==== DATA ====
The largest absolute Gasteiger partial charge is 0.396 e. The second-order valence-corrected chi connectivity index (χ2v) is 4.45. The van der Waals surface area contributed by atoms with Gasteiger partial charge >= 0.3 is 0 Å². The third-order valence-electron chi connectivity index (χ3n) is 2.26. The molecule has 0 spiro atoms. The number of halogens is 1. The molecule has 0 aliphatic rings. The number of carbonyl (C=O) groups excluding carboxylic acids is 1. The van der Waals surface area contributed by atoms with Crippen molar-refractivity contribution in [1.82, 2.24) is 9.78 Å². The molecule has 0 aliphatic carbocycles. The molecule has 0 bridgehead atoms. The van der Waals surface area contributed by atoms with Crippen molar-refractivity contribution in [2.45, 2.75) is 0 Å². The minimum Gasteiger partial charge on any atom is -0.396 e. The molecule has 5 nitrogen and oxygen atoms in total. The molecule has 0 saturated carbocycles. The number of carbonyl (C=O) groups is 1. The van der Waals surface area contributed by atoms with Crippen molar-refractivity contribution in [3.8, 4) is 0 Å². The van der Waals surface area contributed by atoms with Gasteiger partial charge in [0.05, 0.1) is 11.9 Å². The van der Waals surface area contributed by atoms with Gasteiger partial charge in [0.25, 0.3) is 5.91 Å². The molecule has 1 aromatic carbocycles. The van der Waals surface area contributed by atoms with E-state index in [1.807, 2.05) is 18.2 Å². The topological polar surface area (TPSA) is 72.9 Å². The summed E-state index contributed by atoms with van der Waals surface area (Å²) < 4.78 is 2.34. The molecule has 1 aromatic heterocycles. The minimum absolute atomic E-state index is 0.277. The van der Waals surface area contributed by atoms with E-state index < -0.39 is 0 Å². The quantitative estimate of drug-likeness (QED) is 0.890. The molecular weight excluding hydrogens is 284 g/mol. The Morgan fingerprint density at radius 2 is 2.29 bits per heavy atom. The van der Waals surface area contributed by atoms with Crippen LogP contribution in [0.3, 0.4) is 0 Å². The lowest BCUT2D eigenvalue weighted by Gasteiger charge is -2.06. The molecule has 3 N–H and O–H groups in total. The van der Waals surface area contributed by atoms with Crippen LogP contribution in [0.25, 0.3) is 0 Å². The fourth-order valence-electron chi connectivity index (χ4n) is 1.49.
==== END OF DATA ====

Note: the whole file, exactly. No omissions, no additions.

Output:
The largest absolute Gasteiger partial charge is 0.396 e. The second-order valence-corrected chi connectivity index (χ2v) is 4.45. The van der Waals surface area contributed by atoms with Gasteiger partial charge >= 0.3 is 0 Å². The third-order valence-electron chi connectivity index (χ3n) is 2.26. The molecule has 0 spiro atoms. The number of halogens is 1. The molecule has 0 aliphatic rings. The number of carbonyl (C=O) groups excluding carboxylic acids is 1. The van der Waals surface area contributed by atoms with Crippen molar-refractivity contribution in [1.82, 2.24) is 9.78 Å². The molecule has 0 aliphatic carbocycles. The molecule has 0 bridgehead atoms. The van der Waals surface area contributed by atoms with Crippen molar-refractivity contribution in [2.45, 2.75) is 0 Å². The minimum Gasteiger partial charge on any atom is -0.396 e. The molecule has 5 nitrogen and oxygen atoms in total. The molecule has 0 saturated carbocycles. The number of carbonyl (C=O) groups is 1. The van der Waals surface area contributed by atoms with Crippen molar-refractivity contribution in [3.8, 4) is 0 Å². The van der Waals surface area contributed by atoms with Gasteiger partial charge in [0.05, 0.1) is 11.9 Å². The van der Waals surface area contributed by atoms with Gasteiger partial charge in [0.25, 0.3) is 5.91 Å². The molecule has 1 aromatic carbocycles. The van der Waals surface area contributed by atoms with E-state index in [1.807, 2.05) is 18.2 Å². The topological polar surface area (TPSA) is 72.9 Å². The summed E-state index contributed by atoms with van der Waals surface area (Å²) < 4.78 is 2.34. The molecule has 1 aromatic heterocycles. The minimum absolute atomic E-state index is 0.277. The van der Waals surface area contributed by atoms with E-state index < -0.39 is 0 Å². The quantitative estimate of drug-likeness (QED) is 0.890. The molecular weight excluding hydrogens is 284 g/mol. The Morgan fingerprint density at radius 2 is 2.29 bits per heavy atom. The van der Waals surface area contributed by atoms with Crippen LogP contribution in [0.3, 0.4) is 0 Å². The lowest BCUT2D eigenvalue weighted by Gasteiger charge is -2.06. The molecule has 3 N–H and O–H groups in total. The van der Waals surface area contributed by atoms with Crippen LogP contribution in [0.25, 0.3) is 0 Å². The fourth-order valence-electron chi connectivity index (χ4n) is 1.49.